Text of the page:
Commodities trading faces big changes

By Javier Blas in London

Commodities Trading

The commodities trading industry will embark on its biggest transformation in three decades as companies boost investment, according to a report co-authored by an industry veteran executive.
The forecast comes amid an increasing level of deal making in the sector, exemplified by the merger proposal between trader Glencore and miner Xstrata to create a $80bn group in natural resources production and trading.
Graham Sharp, one of the founders of commodities trading house Trafigura and an adviser at consultancy Oliver Wyman, wrote in the report that the trading industry was about “to undergo its largest transformation in 30 years”.

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The transformation would arrive as the market questions whether the decade-long commodities supercycle has peaked after the cost of raw materials surged on the back of the industrialisation and urbanisation of China and other emerging nations.

The report, published by Oliver Wyman on Wednesday, calls for the “the dawn of a new order in commodity trading”, saying that on the back of Glencore there will be more commodity trading acquisitions, investments and public offerings as “the industry establishes a formidable global asset footprint for the future”.

Commodities traders are slowly expanding from their traditional “middleman” business model of buying and selling raw materials, where margins are razor-thin, to investing into production, refining and logistics. The report says traders can “reach rich profits” in the past exploiting their intelligence of markets.

“But that is not longer a recipe for success in a world of easily accessible and reliable information,” the report states, arguing that traders will invest in hard assets.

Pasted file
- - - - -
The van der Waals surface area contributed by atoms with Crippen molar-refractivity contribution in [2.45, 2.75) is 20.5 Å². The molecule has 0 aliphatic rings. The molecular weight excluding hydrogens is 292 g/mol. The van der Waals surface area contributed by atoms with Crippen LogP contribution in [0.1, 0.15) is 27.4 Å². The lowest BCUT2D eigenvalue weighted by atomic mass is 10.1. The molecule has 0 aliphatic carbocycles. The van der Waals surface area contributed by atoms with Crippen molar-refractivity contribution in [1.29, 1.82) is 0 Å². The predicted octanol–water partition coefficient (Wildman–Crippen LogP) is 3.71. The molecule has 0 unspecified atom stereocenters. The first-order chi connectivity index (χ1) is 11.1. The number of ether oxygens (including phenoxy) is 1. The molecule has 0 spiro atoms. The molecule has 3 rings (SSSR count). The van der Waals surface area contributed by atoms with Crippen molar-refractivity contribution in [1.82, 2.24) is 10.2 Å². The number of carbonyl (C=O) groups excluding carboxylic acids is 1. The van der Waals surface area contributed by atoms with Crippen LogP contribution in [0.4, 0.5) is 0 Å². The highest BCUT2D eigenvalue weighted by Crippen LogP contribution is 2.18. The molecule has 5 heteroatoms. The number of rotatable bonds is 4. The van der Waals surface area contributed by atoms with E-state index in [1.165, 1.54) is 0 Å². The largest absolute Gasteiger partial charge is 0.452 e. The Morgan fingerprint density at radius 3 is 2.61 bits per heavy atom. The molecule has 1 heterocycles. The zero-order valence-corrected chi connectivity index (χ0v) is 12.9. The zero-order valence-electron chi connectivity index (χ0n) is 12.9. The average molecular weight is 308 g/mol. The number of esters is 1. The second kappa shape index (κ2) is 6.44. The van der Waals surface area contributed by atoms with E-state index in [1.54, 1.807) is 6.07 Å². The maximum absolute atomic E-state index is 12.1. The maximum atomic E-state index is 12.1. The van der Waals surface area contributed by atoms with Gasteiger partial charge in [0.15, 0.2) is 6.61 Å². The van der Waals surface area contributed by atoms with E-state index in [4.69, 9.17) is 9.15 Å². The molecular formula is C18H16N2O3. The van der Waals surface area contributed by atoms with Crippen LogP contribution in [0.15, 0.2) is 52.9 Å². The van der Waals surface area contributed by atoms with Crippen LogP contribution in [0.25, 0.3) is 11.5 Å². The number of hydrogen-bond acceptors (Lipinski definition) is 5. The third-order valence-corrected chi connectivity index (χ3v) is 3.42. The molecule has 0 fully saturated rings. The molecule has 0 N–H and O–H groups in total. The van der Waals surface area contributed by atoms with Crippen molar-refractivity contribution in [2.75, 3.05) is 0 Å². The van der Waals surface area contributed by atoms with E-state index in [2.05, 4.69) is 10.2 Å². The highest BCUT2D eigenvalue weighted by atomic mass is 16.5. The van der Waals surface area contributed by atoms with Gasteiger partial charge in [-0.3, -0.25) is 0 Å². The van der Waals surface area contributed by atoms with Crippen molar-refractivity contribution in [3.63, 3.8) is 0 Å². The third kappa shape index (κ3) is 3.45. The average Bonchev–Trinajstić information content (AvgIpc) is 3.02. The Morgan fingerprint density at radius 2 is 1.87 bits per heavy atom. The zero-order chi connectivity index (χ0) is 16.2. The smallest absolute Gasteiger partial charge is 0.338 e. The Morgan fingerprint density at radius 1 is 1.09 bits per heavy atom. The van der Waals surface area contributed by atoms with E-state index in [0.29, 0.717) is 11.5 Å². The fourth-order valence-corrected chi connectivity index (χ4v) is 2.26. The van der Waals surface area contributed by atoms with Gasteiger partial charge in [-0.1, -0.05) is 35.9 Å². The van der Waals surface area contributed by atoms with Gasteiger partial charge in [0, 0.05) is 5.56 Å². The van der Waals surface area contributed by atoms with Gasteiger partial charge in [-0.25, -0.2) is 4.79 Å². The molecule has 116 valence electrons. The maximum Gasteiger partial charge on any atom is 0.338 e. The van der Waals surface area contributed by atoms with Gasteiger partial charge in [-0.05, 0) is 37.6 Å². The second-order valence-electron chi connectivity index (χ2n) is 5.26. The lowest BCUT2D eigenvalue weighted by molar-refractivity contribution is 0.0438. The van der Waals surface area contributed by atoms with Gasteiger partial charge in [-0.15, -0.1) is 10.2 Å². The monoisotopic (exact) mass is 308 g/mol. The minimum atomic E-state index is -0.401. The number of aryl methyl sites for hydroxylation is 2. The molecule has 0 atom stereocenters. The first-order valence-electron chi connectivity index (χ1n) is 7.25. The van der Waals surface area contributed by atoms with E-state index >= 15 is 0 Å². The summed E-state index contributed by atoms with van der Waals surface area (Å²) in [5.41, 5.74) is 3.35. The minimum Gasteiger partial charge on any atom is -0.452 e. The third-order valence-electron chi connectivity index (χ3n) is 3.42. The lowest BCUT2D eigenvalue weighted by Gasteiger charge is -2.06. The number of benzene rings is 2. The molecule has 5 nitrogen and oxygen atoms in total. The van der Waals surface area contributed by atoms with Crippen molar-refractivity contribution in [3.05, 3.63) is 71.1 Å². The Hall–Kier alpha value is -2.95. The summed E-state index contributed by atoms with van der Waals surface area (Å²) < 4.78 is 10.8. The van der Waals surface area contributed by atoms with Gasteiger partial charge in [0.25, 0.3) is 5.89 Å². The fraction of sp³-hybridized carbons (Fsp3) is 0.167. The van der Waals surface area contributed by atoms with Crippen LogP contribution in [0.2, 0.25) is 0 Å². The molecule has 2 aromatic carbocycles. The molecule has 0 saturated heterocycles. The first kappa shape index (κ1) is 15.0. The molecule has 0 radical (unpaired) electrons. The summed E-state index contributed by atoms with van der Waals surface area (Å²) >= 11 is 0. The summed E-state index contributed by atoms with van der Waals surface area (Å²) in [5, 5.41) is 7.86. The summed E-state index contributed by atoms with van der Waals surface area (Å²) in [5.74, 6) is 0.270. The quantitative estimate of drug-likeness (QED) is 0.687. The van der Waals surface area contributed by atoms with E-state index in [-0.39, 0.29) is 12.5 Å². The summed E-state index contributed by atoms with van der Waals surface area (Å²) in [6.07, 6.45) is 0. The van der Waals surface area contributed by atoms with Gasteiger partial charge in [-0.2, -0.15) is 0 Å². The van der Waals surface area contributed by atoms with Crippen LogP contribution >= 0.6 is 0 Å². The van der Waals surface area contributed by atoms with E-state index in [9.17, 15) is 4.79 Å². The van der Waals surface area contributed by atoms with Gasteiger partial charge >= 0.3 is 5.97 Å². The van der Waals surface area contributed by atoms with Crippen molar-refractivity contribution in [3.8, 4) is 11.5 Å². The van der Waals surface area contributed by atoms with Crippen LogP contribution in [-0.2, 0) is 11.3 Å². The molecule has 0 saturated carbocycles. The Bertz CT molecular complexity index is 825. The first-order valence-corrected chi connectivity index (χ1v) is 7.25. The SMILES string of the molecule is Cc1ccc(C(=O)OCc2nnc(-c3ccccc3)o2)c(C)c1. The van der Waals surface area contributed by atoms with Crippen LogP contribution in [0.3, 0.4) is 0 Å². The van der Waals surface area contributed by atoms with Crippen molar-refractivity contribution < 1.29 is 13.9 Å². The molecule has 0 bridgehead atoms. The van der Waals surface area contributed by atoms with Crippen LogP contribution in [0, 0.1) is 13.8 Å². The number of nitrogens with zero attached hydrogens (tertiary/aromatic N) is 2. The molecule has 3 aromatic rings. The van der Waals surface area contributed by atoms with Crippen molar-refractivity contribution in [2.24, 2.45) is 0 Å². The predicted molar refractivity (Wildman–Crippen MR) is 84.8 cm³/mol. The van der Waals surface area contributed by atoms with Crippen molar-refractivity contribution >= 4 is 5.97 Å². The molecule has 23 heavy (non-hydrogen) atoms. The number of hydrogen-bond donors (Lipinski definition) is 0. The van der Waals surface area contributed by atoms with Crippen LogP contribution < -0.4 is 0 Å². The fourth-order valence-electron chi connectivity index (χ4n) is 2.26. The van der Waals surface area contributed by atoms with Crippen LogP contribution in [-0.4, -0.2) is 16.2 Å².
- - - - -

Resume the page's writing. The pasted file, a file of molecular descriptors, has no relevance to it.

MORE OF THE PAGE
Vitol and Gunvor, two of the world’s largest oil traders, have bought this year three refineries from bankrupt Swiss-based oil company Petroplus. Louis Dreyfus Commodities earlier this month issued its first bond in its 160-year history as the food trader launches an ambitious capital expenditure programme. And Cargill, the world’s largest agricultural commodities trader, last year closed its biggest acquisition ever, spending $2.1bn to buy animal feed producer Provimi.

The expansion into assets will prompt traders to reconsider their traditional funding model, the report states.

“Since large investments tie up precious capital for a long period of time, commodity traders’ growing financing requirements are increasingly at odds with both their ownership structures and the high-volume nature of their businesses,” the report states, adding that trading houses will consider going public, issuing bonds and selling minority stakes.

But some trading houses would prefer to court private equity investors and sovereign wealth funds as a way to avoid the need to follow the model of Glencore, whose flotation in London last year thrust the industry into the limelight.

Several SWFs have already taken stakes in listed trading houses, with CIC of China investing in Noble Group and Singapore’s GIC recently revealing a 5 per cent stake in New York-listed Bunge. Temasek, another SWF of Singapore, is also a leading shareholder in Olam and Aabar of Abu Dhabi is one of Glencore’s largest shareholders. Qatar Holding is set to become a shareholder too in Glencore if the merger of the trader with miner Xstrata comes to a close.

 

 

Courtesy: The Financial Times

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